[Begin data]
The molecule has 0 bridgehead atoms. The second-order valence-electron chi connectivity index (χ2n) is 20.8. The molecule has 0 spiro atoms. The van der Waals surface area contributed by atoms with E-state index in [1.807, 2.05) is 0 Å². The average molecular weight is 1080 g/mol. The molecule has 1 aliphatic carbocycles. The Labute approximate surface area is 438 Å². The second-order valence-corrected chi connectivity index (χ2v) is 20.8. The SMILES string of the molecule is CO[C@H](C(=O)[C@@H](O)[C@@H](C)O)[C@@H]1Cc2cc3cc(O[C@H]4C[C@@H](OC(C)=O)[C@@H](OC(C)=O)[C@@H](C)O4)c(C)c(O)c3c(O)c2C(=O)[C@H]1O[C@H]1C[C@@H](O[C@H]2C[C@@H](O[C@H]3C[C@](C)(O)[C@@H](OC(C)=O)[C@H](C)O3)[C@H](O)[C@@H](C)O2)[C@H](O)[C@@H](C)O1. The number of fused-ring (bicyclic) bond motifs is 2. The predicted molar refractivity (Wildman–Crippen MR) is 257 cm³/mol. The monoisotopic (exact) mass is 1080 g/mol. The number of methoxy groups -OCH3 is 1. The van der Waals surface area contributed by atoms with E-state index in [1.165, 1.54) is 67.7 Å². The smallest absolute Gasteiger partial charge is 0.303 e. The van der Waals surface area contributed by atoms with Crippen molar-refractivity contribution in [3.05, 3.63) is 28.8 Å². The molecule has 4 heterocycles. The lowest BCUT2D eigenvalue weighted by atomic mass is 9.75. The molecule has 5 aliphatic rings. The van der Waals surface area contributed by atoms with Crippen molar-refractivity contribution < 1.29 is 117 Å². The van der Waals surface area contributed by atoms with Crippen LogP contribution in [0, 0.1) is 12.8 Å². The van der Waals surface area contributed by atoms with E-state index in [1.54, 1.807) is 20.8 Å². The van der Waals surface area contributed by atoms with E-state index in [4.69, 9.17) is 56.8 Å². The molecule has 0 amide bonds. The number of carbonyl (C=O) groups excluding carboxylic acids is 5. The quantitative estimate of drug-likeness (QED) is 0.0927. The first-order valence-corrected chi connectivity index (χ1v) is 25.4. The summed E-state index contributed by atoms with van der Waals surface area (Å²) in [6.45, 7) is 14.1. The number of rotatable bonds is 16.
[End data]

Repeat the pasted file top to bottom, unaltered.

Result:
The molecule has 0 bridgehead atoms. The second-order valence-electron chi connectivity index (χ2n) is 20.8. The molecule has 0 spiro atoms. The van der Waals surface area contributed by atoms with E-state index in [1.807, 2.05) is 0 Å². The average molecular weight is 1080 g/mol. The molecule has 1 aliphatic carbocycles. The Labute approximate surface area is 438 Å². The second-order valence-corrected chi connectivity index (χ2v) is 20.8. The SMILES string of the molecule is CO[C@H](C(=O)[C@@H](O)[C@@H](C)O)[C@@H]1Cc2cc3cc(O[C@H]4C[C@@H](OC(C)=O)[C@@H](OC(C)=O)[C@@H](C)O4)c(C)c(O)c3c(O)c2C(=O)[C@H]1O[C@H]1C[C@@H](O[C@H]2C[C@@H](O[C@H]3C[C@](C)(O)[C@@H](OC(C)=O)[C@H](C)O3)[C@H](O)[C@@H](C)O2)[C@H](O)[C@@H](C)O1. The number of fused-ring (bicyclic) bond motifs is 2. The predicted molar refractivity (Wildman–Crippen MR) is 257 cm³/mol. The monoisotopic (exact) mass is 1080 g/mol. The number of methoxy groups -OCH3 is 1. The van der Waals surface area contributed by atoms with E-state index in [1.165, 1.54) is 67.7 Å². The smallest absolute Gasteiger partial charge is 0.303 e. The van der Waals surface area contributed by atoms with Crippen molar-refractivity contribution in [3.05, 3.63) is 28.8 Å². The molecule has 4 heterocycles. The lowest BCUT2D eigenvalue weighted by atomic mass is 9.75. The molecule has 5 aliphatic rings. The van der Waals surface area contributed by atoms with Crippen molar-refractivity contribution < 1.29 is 117 Å². The van der Waals surface area contributed by atoms with Crippen LogP contribution in [0, 0.1) is 12.8 Å². The van der Waals surface area contributed by atoms with E-state index in [1.54, 1.807) is 20.8 Å². The van der Waals surface area contributed by atoms with E-state index in [4.69, 9.17) is 56.8 Å². The molecule has 0 amide bonds. The number of carbonyl (C=O) groups excluding carboxylic acids is 5. The quantitative estimate of drug-likeness (QED) is 0.0927. The first-order valence-corrected chi connectivity index (χ1v) is 25.4. The summed E-state index contributed by atoms with van der Waals surface area (Å²) in [6.45, 7) is 14.1. The number of rotatable bonds is 16.